China Cabinet

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To celebrate National Poetry Writing Month, I attended a poetry workshop on Sunday. One exercise was to write a direct address poem to something on a shelf in my home.

China Cabinet

You passed hands through generations
the repository of aged and foreign gifts
a family’s prized dna preserved in amber
wood, curved, glued, etched and oiled
your beveled doors and skeleton key guarding
treasures from childhood’s inquisitive fingers.

I remember you, china cabinet children
those exquisite painted faces
skin cracking and seams parting.
I cradled your infant limbs
your flopping head, the ties binding you
lengthening and loose.

Your hair was shorn from a stranger
bound remnants of a life long dead
red silk fusty and ivory fading to rust
sewn forever around you.
But you are not forever as neither am I
nor the mothers who dusted these shelves
or polished this silver.

We will come to clay again, I before you
and you will collect my past in your vault
of family antiquities I no longer recall
for you are all that remembers the dead.
You are all that remains of the dead.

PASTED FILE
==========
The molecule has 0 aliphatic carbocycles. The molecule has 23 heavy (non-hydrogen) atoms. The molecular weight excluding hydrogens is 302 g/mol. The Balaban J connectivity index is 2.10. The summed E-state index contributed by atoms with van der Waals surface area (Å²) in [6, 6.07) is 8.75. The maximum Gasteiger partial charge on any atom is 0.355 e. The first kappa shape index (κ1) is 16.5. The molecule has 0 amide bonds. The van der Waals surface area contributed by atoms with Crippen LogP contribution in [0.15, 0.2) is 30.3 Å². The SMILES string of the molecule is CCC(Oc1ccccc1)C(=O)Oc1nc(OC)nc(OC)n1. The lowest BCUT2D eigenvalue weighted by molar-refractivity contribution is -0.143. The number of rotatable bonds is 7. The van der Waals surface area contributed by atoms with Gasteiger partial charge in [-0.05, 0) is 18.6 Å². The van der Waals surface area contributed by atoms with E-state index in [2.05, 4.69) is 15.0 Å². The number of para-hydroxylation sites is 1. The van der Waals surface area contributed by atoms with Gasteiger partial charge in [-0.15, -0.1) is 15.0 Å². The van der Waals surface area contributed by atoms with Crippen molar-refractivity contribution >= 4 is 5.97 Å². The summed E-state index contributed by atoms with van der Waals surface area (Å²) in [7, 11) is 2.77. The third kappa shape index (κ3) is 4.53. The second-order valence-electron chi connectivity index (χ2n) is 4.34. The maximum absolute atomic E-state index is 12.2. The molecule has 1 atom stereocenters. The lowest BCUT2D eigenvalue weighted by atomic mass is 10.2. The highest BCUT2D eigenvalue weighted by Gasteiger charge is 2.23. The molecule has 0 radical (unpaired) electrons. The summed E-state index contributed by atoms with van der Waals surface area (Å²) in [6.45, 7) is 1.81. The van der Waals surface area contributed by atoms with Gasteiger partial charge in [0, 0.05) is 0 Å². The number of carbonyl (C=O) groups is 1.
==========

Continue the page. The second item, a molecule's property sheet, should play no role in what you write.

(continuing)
111 thoughts on “China Cabinet

  1. jademwong says:

    Spooky poem but enticing. I had to keep reading, even through the goosebumps. That photo btw only makes everything creepier x_x

    Liked by 1 person

    • I’m so tickled that some readers have found it creepy and spooky. You weren’t the only one, Jade. That wasn’t my intent, but I love it that everyone brings their own experience and interpretation. Thanks so much for reading and commenting. Have a great day!

      Liked by 1 person

  2. […] wrote this post, and popped an image in I found a little spooky. Then Allie, told me about Doll Island. The myth […]

    Liked by 1 person

  3. Ali Isaac says:

    Beautiful, Diana! You are a woman of many talents!

    Liked by 1 person

  4. inesephoto says:

    Beautiful poem! I think it is wonderful that things live longer than humans do. They connect generations, they pass the memory.

    Liked by 2 people

  5. A wonderful poem that fits well with what my husband and children call my ‘family museum’ which is my home. Now, I’m hoping for some interest in those children to take my museum. Family heirlooms don’t seem to have much meaning to millennials.